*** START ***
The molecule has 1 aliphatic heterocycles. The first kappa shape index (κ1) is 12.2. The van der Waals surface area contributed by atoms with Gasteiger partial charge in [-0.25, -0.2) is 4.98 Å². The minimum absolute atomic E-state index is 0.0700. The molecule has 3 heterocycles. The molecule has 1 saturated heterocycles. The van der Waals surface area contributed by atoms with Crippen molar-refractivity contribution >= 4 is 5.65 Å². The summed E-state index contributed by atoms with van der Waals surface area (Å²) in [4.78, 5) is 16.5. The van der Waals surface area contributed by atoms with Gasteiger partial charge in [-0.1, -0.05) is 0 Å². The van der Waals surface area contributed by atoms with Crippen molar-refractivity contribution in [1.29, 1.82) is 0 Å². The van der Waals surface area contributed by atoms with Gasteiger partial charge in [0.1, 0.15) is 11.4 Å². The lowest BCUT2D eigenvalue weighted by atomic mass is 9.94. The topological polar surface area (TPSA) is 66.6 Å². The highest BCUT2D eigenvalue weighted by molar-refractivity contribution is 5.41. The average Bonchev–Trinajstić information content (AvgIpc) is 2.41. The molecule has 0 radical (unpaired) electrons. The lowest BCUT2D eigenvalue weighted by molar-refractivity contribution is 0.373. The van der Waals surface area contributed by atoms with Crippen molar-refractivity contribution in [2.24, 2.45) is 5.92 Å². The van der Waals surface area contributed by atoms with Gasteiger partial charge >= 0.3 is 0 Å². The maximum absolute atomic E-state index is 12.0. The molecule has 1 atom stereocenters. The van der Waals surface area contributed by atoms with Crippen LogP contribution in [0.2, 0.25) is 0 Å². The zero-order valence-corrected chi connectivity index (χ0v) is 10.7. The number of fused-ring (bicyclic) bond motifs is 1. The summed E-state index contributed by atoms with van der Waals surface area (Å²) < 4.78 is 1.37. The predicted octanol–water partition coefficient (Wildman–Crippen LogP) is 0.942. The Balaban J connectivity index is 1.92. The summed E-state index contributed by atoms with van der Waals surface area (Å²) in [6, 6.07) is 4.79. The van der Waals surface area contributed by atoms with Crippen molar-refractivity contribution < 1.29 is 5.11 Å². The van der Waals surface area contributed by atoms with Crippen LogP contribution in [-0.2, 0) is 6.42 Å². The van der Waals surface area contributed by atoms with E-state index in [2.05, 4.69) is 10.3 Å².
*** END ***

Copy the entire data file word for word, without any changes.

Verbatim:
The molecule has 1 aliphatic heterocycles. The first kappa shape index (κ1) is 12.2. The van der Waals surface area contributed by atoms with Gasteiger partial charge in [-0.25, -0.2) is 4.98 Å². The minimum absolute atomic E-state index is 0.0700. The molecule has 3 heterocycles. The molecule has 1 saturated heterocycles. The van der Waals surface area contributed by atoms with Crippen molar-refractivity contribution >= 4 is 5.65 Å². The summed E-state index contributed by atoms with van der Waals surface area (Å²) in [4.78, 5) is 16.5. The van der Waals surface area contributed by atoms with Gasteiger partial charge in [-0.1, -0.05) is 0 Å². The van der Waals surface area contributed by atoms with Crippen molar-refractivity contribution in [1.29, 1.82) is 0 Å². The van der Waals surface area contributed by atoms with Gasteiger partial charge in [0.1, 0.15) is 11.4 Å². The lowest BCUT2D eigenvalue weighted by atomic mass is 9.94. The topological polar surface area (TPSA) is 66.6 Å². The highest BCUT2D eigenvalue weighted by molar-refractivity contribution is 5.41. The average Bonchev–Trinajstić information content (AvgIpc) is 2.41. The molecule has 0 radical (unpaired) electrons. The lowest BCUT2D eigenvalue weighted by molar-refractivity contribution is 0.373. The van der Waals surface area contributed by atoms with Crippen molar-refractivity contribution in [2.24, 2.45) is 5.92 Å². The van der Waals surface area contributed by atoms with Gasteiger partial charge >= 0.3 is 0 Å². The maximum absolute atomic E-state index is 12.0. The molecule has 1 atom stereocenters. The van der Waals surface area contributed by atoms with Crippen LogP contribution in [0.2, 0.25) is 0 Å². The zero-order valence-corrected chi connectivity index (χ0v) is 10.7. The number of fused-ring (bicyclic) bond motifs is 1. The summed E-state index contributed by atoms with van der Waals surface area (Å²) < 4.78 is 1.37. The predicted octanol–water partition coefficient (Wildman–Crippen LogP) is 0.942. The Balaban J connectivity index is 1.92. The summed E-state index contributed by atoms with van der Waals surface area (Å²) in [6, 6.07) is 4.79. The van der Waals surface area contributed by atoms with Crippen molar-refractivity contribution < 1.29 is 5.11 Å². The van der Waals surface area contributed by atoms with Crippen LogP contribution in [-0.2, 0) is 6.42 Å². The van der Waals surface area contributed by atoms with E-state index in [2.05, 4.69) is 10.3 Å².